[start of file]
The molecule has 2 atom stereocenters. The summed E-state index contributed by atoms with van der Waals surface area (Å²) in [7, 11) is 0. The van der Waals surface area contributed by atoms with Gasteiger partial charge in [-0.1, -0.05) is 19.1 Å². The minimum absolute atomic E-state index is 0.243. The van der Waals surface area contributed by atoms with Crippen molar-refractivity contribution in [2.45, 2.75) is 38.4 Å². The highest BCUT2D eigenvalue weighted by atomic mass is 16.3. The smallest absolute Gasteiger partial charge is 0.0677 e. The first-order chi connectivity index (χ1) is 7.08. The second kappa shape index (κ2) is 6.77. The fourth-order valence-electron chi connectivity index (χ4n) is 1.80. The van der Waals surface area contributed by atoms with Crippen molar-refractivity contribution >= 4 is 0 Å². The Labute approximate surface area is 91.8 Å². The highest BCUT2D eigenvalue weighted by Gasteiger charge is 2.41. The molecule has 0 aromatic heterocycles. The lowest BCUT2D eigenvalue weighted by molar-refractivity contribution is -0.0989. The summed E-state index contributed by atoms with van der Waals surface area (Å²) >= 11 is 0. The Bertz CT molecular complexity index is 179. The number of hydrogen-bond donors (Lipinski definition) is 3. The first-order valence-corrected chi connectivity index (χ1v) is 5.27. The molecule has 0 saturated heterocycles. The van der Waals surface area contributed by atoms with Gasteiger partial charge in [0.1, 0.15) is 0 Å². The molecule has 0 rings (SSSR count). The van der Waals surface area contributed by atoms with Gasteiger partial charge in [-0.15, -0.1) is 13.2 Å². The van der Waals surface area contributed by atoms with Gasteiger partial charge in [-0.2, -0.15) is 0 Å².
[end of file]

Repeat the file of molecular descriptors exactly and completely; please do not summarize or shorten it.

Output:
The molecule has 2 atom stereocenters. The summed E-state index contributed by atoms with van der Waals surface area (Å²) in [7, 11) is 0. The van der Waals surface area contributed by atoms with Gasteiger partial charge in [-0.1, -0.05) is 19.1 Å². The minimum absolute atomic E-state index is 0.243. The van der Waals surface area contributed by atoms with Crippen molar-refractivity contribution in [2.45, 2.75) is 38.4 Å². The highest BCUT2D eigenvalue weighted by atomic mass is 16.3. The smallest absolute Gasteiger partial charge is 0.0677 e. The first-order chi connectivity index (χ1) is 7.08. The second kappa shape index (κ2) is 6.77. The fourth-order valence-electron chi connectivity index (χ4n) is 1.80. The van der Waals surface area contributed by atoms with Crippen molar-refractivity contribution >= 4 is 0 Å². The Labute approximate surface area is 91.8 Å². The highest BCUT2D eigenvalue weighted by Gasteiger charge is 2.41. The molecule has 0 aromatic heterocycles. The lowest BCUT2D eigenvalue weighted by molar-refractivity contribution is -0.0989. The summed E-state index contributed by atoms with van der Waals surface area (Å²) >= 11 is 0. The Bertz CT molecular complexity index is 179. The number of hydrogen-bond donors (Lipinski definition) is 3. The first-order valence-corrected chi connectivity index (χ1v) is 5.27. The molecule has 0 saturated heterocycles. The van der Waals surface area contributed by atoms with Gasteiger partial charge in [0.1, 0.15) is 0 Å². The molecule has 0 rings (SSSR count). The van der Waals surface area contributed by atoms with Gasteiger partial charge in [-0.15, -0.1) is 13.2 Å². The van der Waals surface area contributed by atoms with Gasteiger partial charge in [-0.2, -0.15) is 0 Å².